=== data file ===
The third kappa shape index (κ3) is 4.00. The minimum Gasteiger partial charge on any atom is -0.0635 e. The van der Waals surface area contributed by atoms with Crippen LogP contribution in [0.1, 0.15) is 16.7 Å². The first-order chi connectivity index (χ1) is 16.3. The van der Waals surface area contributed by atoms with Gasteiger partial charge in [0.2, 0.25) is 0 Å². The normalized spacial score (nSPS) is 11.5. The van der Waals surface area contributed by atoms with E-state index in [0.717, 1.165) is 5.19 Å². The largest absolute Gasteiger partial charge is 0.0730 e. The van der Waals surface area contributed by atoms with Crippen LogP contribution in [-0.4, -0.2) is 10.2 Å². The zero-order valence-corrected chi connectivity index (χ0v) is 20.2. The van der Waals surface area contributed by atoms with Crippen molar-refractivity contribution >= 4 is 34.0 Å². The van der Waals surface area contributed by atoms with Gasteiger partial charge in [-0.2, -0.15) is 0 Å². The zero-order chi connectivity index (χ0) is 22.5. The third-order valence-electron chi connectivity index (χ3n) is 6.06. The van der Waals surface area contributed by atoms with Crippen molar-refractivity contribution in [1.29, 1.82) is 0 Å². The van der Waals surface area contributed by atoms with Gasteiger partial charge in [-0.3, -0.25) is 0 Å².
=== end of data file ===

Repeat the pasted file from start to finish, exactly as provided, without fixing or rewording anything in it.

The third kappa shape index (κ3) is 4.00. The minimum Gasteiger partial charge on any atom is -0.0635 e. The van der Waals surface area contributed by atoms with Crippen LogP contribution in [0.1, 0.15) is 16.7 Å². The first-order chi connectivity index (χ1) is 16.3. The van der Waals surface area contributed by atoms with Gasteiger partial charge in [0.2, 0.25) is 0 Å². The normalized spacial score (nSPS) is 11.5. The van der Waals surface area contributed by atoms with E-state index in [0.717, 1.165) is 5.19 Å². The largest absolute Gasteiger partial charge is 0.0730 e. The van der Waals surface area contributed by atoms with Crippen LogP contribution in [-0.4, -0.2) is 10.2 Å². The zero-order valence-corrected chi connectivity index (χ0v) is 20.2. The van der Waals surface area contributed by atoms with Crippen molar-refractivity contribution >= 4 is 34.0 Å². The van der Waals surface area contributed by atoms with Gasteiger partial charge in [-0.2, -0.15) is 0 Å². The zero-order chi connectivity index (χ0) is 22.5. The third-order valence-electron chi connectivity index (χ3n) is 6.06. The van der Waals surface area contributed by atoms with Crippen molar-refractivity contribution in [1.29, 1.82) is 0 Å². The van der Waals surface area contributed by atoms with Gasteiger partial charge in [-0.3, -0.25) is 0 Å².